Excerpt from
The Jensen Family

Probably he got caught in a steel trap like this one over here," their dad said, pointing to an exhibit in the next case.
"But how could he get free from that?" Julie asked.

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– posted 12.04.2009


A Character story about obedience.

"Hi, Mom," Mike yelled, dumping his book bag on the table. "I'm goin' out to mess around with Colin for a while."
"Is your homework done?" his mother asked.
"I only have a little and-"
"You know the rule, young man. Homework comes before play. If it's only a little, I'm sure Colin won't mind waiting."
"But Mom-"
"No 'buts' about it. Rules are rules."
Mike knew better than to say anything more, but he swung his head so his mother knew he didn't like it.
That night at supper, Mike was excited. "Guess what, Dad. Mr. Sparks invited the guys in our Sunday school class on an overnight camp out."
"Isn't it a little cold to be camping out?"
"Naw, not for us," Mike responded, stuffing a large carrot into his mouth. "Anyway, he has a cabin. It's gunna be a week from Friday and-"
"Mike," his mother interrupted. "You know the rule. Don't talk with your mouth full. It's very impolite."
Mike chewed twice and swallowed. "Anyway, we're gunna cook on an open fire and everything. I can go, can't I?"
"It sounds O.K. as long as Mr. Sparks will be supervising, and as long as you follow what he says."
"Oh, sure. You know me."
"Yes, and that's the very reason I said something. You're not very willing of late to do what we ask. In order for this home to function, we must have rules and everyone must follow them. Rules come from God, and He wants us to obey them. If we do, they will be our friends."
That night, Mike's mother gave his sister Sheila permission to stay up an extra 15 minutes to get her homework done. "That isn't fair," Mike complained. "How come I have to go to bed, but Sheila gets to stay up longer. You said everyone has to follow the rules, but that 'everyone' means only me." But all his complaining did him no good.
As Mike lay in bed, he thought of all the rules in his life. The more he remembered, the madder he got. "I hate rules," he huffed. "When I grow up, I'm not going to have any rules at all. I'll just do as I please."
The next night after school some of the boys went down to the rink to play hockey. "Hey, Mike, stop it," Colin ordered. "You know you can't grab my hockey stick like that. You should sit out for two minutes."
"Aw, more stupid rules," Mike responded. "That's all I hear any more. 'Mike do this,' or 'Mike don't do that.' I'm sick of it. I wish we could just play a game without rules."
"O.K. Let's. We'll play a game of hockey with no rules." The boys all agreed. The conversation during that few minutes went something like this:
"Hey, you can't throw the puck?" "Who says? Our team has three points, cause we get a point every time we hit the puck." "Oh yeah? Well, we get a point every time we see the puck." "And we get 20 points every time our skates touch the ice." "And we get a million points every time we say hockey." "And we get a zillion points for every snowflake in the whole world."
Finally Mike admitted, "I-I guess it doesn't work to play without rules."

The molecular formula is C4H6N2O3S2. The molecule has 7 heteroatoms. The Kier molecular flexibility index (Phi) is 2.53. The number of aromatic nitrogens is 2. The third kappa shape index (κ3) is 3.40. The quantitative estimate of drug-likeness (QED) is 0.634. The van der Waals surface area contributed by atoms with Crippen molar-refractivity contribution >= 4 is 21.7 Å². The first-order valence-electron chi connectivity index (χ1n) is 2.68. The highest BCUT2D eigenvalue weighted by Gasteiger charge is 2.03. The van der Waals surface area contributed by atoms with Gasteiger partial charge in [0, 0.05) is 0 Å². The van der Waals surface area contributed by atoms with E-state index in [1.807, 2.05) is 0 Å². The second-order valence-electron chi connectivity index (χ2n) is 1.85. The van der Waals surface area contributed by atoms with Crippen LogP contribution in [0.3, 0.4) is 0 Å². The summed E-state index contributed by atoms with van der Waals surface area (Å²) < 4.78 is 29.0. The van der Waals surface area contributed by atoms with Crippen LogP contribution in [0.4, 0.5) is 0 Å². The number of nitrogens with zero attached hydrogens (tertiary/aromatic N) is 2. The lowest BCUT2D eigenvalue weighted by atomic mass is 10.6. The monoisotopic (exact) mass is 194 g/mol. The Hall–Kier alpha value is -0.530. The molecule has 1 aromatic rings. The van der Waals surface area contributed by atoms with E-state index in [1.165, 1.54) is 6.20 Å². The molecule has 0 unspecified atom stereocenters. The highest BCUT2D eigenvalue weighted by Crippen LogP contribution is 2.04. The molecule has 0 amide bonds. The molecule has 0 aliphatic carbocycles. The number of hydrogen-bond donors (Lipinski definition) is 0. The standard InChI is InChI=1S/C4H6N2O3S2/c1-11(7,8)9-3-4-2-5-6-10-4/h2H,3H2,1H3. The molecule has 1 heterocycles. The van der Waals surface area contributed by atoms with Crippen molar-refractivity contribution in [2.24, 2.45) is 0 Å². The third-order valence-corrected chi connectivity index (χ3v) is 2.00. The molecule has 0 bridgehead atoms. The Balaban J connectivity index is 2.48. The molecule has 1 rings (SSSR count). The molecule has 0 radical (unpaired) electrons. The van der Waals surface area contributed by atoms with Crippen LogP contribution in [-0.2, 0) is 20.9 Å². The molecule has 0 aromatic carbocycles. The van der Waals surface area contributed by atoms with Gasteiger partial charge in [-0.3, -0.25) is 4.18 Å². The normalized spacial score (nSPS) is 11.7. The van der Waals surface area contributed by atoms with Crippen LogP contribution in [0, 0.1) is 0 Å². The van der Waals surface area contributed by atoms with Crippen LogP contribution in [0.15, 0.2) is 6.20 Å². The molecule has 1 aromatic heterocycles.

"Not just rules, but the right rules," Colin agreed. "That's what Mr. Sparks was telling us in Sunday school about God's laws too."
The next week Mike worked hard to get his homework done. He didn't want anything to hinder his going on the camp out. That Friday was a clear, but cold night. As Mr. Sparks stopped the car, he turned around and spoke to the boys. "We have a bit of a hike from here to the cabin. Since it's already dusk, you must follow these simple rules. Everyone is to stay close together and on the path. Is that clear?" The boys nodded.
Quickly they swung their backpacks into place and were off, single file through the snowy woods with Mr. Sparks leading the way and Mike at the rear. About 10 minutes down the trail, Mike saw something jump in front of him, and dash into the woods. "Hey, a rabbit, guys. If we catch it, we could have fresh meat over the fire." No one responded, and Mike was sure he could catch it quickly, then rejoin the group. He dropped his pack and pushed through the trees in the rabbit's direction. He saw it again and lunged, just missing it as the rabbit hopped under a large fir tree. As Mike tried to crawl under the tree after it, an avalanche of snow plummeted down on him, covering his head, and filling his neck and boots. By time he cleaned himself off, he realized he had better get back to the trail before he lost the others. By now, however, the sky was too dark for him to make out the trail. After some searching, he found his back pack and then headed out as quickly as he could to catch them. But as the sky drew dark, he heard no sign of the boys nor saw any light. As he stumbled on, the feeling of panic increased. Suddenly he saw a dark object ahead. Maybe that was the cabin. He broke into the clearing, only to discover it was Mr. Sparks' car. Mike tried all the doors. It was locked. If someone didn't come before long, he would freeze to death. Oh, why didn't I follow the rules? he thought. Now I've ruined it for everyone. He sat down next to the car rubbing his gloved hands together to feel some heat. Suddenly he heard a noise. He looked up just as Mr. Sparks broke into the clearing.
"B-boy, am I g-glad to s-see you!" Mike stammered.
"And I'm glad to see you too," Mr. Sparks answered, opening the car and starting it up to warm them both. By the time Mike was warm, he had told Mr. Sparks the whole story. "I-I'm sorry for ruining it for the others."
"Oh, I don't think you ruined it," he responded. They prayed together for your safety, then got a good fire going while I came back for you. I just hope you learned your lesson."
"Believe me, I did. I can see that rules are really suppose to be friends and they will help us, if we do what they say."